1889 July

2nd  President Davidson surrenders his financially strapped Louisville franchise to the AA, unable to pay his players’ salaries. New local ownership is announced on July 5th.

4th Seven of 8 holiday matchups end in splits, with Chicago getting the only 2 game sweep, over Washington.

5th John “Sadie” McMahon wins his debut for the Athletics over Louisville, 9–1, on a 6-hitter. McMahon has been signed from the semipro Norristown club.

The Cleveland Spiders surge to within a game of the NL lead with a dramatic 2–0 win over front-running Boston. Pitchers Ed Beatin and John Clarkson lock in a scoreless duel until the 9th when King Kelly misjudges a long line drive by Chief Zimmer and follows with a wild throw, allowing Zimmer and another runner to score.

6th After having left the team to see ailing relatives in Worcester, John Morrill is released as player-manager of the Washington (NL) team. SS art Irwin is named as his successor, beginning what will be three terms as manager of Washington.

7th Jim White and Jack Rowe finally agree to terms and sign players contracts with Pittsburgh. The two had been holding out hoping they could play for minor league Buffalo, a team the pair bought in December. But the NL remained adamant with its threat of expulsion for all Buffalo players (and opponents) if White and Rowe were to play for the Bisons, so the veterans gave in. Management of Buffalo is turned over to Jim’s brother Will White.

8th  The New York Giants finally open the new Polo Grounds at 155th Street and 8th Avenue with a 7–5 victory over Pittsburgh. In 25 games in exile on Staten Island and in Jersey City, the Giants drew 57,000 fans. In 38 games in their new Manhattan home, they will draw 144,000.

9th The Reds outscore the visiting Baltimore team to win, 16–10.

10th Roger Connor goes 3-for-3 and hits the first home run at the Giants’ new park as New York finishes sweeping a series with Pittsburgh.

12th Although he is working on a no-hitter, John Clarkson is lifted after 5 innings to rest him for his next start. Boston reliever Bill Sowders allows just one Pittsburgh hit in finishing the 13–1 win.

13th St. Louis slugger Tip O’Neill has a perfect day at the plate, going 4-for-4 with 3 walks, scoring 5 runs, and driving in 4 to pace the Browns to a 25–5 rout of Baltimore and Bert Cunningham.

14th  A. G. Spalding’s plan for classifying minor leagues is printed across the nation. It calls for strict salary and draft-price limits according to the class of the leagues, features that will serve as the basis for a century to come.

15th A dramatic 2-out, two run home run in the top of the 9th by Danny Richardson lifts the Giants to a 7–4 win over Chicago, giving New York its 7th consecutive win in its new park. The string will snap tomorrow.

16th Indianapolis manager Frank Bancroft announces his resignation effective July 20. In the next 4 days he will stay and help Jack Glasscock, his successor, adjust to his new duties. Bancroft says he is retiring from baseball, but he will be back in 1891 and work as the Reds GM from 1892 until his death in 1921.

20th The Alleghenies run their losing streak to 12 games by dropping a pair to the Phillies, 4–3 in 10 innings, and 16–1. George Wood and Sam Thompson each hit 2 homers in the nightcap.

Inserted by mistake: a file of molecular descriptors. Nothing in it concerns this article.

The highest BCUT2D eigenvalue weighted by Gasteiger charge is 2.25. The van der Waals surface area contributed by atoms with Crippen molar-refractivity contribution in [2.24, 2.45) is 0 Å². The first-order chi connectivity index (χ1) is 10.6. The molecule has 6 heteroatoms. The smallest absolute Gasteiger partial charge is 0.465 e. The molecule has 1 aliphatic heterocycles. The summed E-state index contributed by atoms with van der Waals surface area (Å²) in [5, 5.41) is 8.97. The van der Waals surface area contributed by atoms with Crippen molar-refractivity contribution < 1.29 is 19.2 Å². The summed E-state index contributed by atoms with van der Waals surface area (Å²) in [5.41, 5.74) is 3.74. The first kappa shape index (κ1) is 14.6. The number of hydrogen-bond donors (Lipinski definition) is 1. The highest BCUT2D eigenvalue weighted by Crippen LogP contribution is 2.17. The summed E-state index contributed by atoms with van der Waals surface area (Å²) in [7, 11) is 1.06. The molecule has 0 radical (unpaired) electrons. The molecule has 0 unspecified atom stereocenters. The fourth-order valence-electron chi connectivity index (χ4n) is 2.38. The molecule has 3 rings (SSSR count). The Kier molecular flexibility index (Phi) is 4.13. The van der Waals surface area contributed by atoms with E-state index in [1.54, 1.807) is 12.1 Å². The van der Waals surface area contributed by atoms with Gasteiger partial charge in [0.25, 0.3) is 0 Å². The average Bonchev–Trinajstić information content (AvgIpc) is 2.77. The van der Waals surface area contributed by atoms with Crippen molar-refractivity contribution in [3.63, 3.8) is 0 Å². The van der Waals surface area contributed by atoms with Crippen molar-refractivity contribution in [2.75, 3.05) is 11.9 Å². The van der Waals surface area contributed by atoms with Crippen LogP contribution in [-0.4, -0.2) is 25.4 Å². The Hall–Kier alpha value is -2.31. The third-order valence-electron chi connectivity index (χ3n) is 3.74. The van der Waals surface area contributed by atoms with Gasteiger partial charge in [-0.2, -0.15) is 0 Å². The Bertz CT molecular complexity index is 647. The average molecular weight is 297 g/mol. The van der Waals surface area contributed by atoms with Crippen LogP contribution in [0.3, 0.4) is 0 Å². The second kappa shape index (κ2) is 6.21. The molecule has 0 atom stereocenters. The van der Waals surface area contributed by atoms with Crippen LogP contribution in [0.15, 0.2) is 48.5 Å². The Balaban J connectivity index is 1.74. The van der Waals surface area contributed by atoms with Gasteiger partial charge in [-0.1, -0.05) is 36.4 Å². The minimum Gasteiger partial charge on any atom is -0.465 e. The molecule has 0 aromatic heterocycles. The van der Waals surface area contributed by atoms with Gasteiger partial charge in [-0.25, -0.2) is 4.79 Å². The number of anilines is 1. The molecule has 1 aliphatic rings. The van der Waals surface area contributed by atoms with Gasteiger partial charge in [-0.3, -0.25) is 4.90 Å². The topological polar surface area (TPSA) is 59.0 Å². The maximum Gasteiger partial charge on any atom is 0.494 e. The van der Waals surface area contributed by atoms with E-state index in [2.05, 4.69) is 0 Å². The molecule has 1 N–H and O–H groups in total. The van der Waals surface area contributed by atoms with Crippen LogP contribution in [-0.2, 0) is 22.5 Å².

21st Dan Shannon wins his first game as captain of the Colonels, 3–1 over Kansas City (AA). Shannon took over yesterday from Chicken Wolf.

22nd Pittsburgh beats Cleveland, 7–2 to snap their 12-game losing streak.

24th  Joe Dowie of the Orioles goes 5-for-6 in a 17–3 plastering of Louisville. Dowie would wind up with only 17 hits in his big-league career.

25th  A fatigued Horace Phillips is given a vacation from managing the Pittsburgh club, captain Fred Dunlap taking over. On August 1st, Phillips would suffer a mental breakdown and eventually be placed in an asylum.

26th  Cleveland loses 8–4 despite a fluke grand slam HR by Jay Faatz, who hits a ball that ricochets off of Pittsburgh 3B Jim White’s foot and goes under a row of temporary seats behind third base. This gives Faatz time to circle the bases with arguably the shortest grand slam in history.

Brooklyn, the eventual AA winners, clobbers the visiting Cincinnati Reds, 20–6.

27th With 2 outs in the 9th, the Athletics score 6 runs on 2 errors, 2 doubles, a single and a home run by Henry Larkin to defeat the Cowboys (AA), 12–10.

29th  Poor baserunning by the pitcher costs Baltimore dearly against St. Louis. In the opener, Bert Cunningham is thrown out at home in the 9th inning as the Orioles lose, 4–3. In the 2nd game of a doubleheader, Matt Kilroy pitches a 7-inning no-hitter but has to settle for a 0–0 tie because he fails to touch 3B while scoring a run in the 3rd inning.

Boston wins a ten-inning, 7–6 decision over Philadelphia (NL), but the Phils claim they are robbed by Mike Kelly. When Phillie slugger Sam Thompson hits a ball apparently over the fence in right field, Kelly runs back and then fires a ball to the infield, depriving Thompson of his homer. The Phils claim Kelly used a hidden ball trick, but the umpire rules it is the game ball. Thompson does not score.

Young Willie McGill, 15 years old, pitching for Evansville (Central Indiana L) hurls a 3-0 no-hitter over Davenport.

31st The Athletics beat the Browns, 7–3, thanks mainly to the great work of catcher Lave Cross, who throws out 4 base stealers and saves pitcher Gus Weyhing from many wild pitches.